Patient health education is about how decisions made today affect health and well being now and into the future.  Physicians know how futile many of our prevention education efforts are.  We hand out reams of health ed pamphlets, show endless loops of video messages in our waiting rooms, have attractive web sites and interactivity on social media, send out innumerable invitations to on-site wellness classes.  Yet until that patient is hit over the head and impacted directly– the elevated lab value, the abnormality on an imaging study, the rising blood pressure, the BMI topping 30, a family member facing a life threatening illness– that patient’s “head”  knowledge may not translate to actual motivation to change and do things differently.

Tobacco use is an example of how little impact well documented and unquestioned scientific facts have on behavioral change.   The change is more likely to happen when the patient finds it too uncomfortable to continue to do what they are doing–cigarettes get priced out of reach, no smoking is allowed at work or public places, becoming socially isolated because of being avoided by others due to ashtray breath and smelling like a chimney (i.e. “Grandma stinks so I don’t want her to kiss me any more”).  That’s when the motivation to change potentially overcomes the rewards of continuing the behavior.

Health care providers and the systems they work within need to find ways to create incentives to make it “easy” to choose healthier behaviors–increasing insurance premium rebates for maintaining healthy weight or non-smoking status, encouraging free preventive screening that significantly impacts quality and length of life, emphasizing positive change with a flood of encouraging words.

When there is discomfort inflicted by unhealthy lifestyle choices, that misery should not be glossed over by the physician– not avoided, dismissed or forgotten.  It needs emphasis that is gently emphatic yet compassionate– using words that say “I know you can do better and now you know too.  How can I help you turn this around?”

Sometimes both physicians and patients learn the hard way.  We need to come along aside one another to help absorb the shock.

Gernumbli gardensi Infestation

She lingered in that charming little garden to say hello to the gnomes, such a glorious infestation!  How few wizards realize just how much we can learn from the wise little gnomes-or, to give them their correct names, the Gernumbli gardensi.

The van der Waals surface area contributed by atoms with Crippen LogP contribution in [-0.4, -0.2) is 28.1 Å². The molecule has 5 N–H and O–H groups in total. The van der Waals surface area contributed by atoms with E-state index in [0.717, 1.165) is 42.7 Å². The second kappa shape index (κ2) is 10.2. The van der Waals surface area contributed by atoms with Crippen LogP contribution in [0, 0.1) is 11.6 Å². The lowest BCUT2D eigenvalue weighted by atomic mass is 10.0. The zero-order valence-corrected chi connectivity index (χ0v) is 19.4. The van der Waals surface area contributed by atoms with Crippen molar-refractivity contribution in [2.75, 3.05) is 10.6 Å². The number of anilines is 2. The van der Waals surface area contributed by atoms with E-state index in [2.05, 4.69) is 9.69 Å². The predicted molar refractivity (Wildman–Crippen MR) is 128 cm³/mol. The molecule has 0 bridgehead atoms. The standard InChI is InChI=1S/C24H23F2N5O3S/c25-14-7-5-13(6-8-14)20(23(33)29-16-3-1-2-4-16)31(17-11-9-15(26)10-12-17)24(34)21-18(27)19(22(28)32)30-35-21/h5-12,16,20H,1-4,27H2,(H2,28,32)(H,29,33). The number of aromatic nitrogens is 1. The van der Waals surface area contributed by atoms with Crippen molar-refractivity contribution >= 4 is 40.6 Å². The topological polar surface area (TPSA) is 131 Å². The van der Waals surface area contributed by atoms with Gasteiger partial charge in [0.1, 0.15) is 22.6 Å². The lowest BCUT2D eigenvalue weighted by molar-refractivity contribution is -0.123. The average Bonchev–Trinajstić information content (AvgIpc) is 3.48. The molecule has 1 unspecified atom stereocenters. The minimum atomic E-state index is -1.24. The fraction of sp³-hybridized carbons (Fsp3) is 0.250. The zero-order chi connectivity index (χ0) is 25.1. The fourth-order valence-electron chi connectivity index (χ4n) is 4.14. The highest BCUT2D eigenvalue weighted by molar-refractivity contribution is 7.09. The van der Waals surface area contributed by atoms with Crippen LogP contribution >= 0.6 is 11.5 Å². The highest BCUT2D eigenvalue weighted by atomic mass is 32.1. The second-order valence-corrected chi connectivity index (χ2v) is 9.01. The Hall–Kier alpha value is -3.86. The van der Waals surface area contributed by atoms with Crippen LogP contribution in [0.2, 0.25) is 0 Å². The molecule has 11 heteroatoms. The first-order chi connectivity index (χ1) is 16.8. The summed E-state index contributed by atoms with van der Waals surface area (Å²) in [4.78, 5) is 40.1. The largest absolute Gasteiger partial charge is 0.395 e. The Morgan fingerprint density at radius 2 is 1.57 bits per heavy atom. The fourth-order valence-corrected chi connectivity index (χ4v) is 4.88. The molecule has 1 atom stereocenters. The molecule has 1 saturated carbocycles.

‘Ours do know a lot of excellent swear words,’ said Ron…
J.K. Rowling in Harry Potter and the Deathly Hallows

It is hard to say exactly when the first one moved in.  This farm was distinctly gnome-less when we bought it, largely due to twenty-seven hungry barn cats residing here at the time,  in various stages of pregnancy, growth, development and aging.  It took awhile for the feline numbers to whittle down to an equilibrium that matched the rodent population.  In the mean time,  our horse numbers increased from three to seven to over fifteen with a resultant exponential increase in barn chores.   One spring over a decade ago,  I was surprised to walk in the barn one morning to find numerous complex knots tied in the Haflingers’ manes.  Puzzling as I took precious time to undo them, literally adding hours to my chores, I knew I needed to find the cause or culprit.

It took some research to determine the probable origin of these tight tangles.  Based on everything I read, they appeared to be the work of Gernumbli faenilesi, a usually transient species of gnome preferring to live in barns and haylofts in close proximity to heavy maned ponies.  In this case, as the tangles persisted for months, they clearly had moved in, lock, stock and barrel.   The complicated knots were their signature pride and joy, their artistic way of showing their devotion to a happy farm.

All well and good,  but the extra work was killing my fingers and thinning my horses’ hair.  I plotted ways to get them to cease and desist.

I set live traps of cheese and peanut butter cracker sandwiches, hoping to lure them into cages for a “catch and release”. Hoping to drive them away, I played polka music on the radio in the barn at night.  Hoping to be preemptive, I braided the manes up to be less tempting but even those got twisted and jumbled.  Just as I was becoming ever more desperate and about to round up more feral cats, the tangling stopped.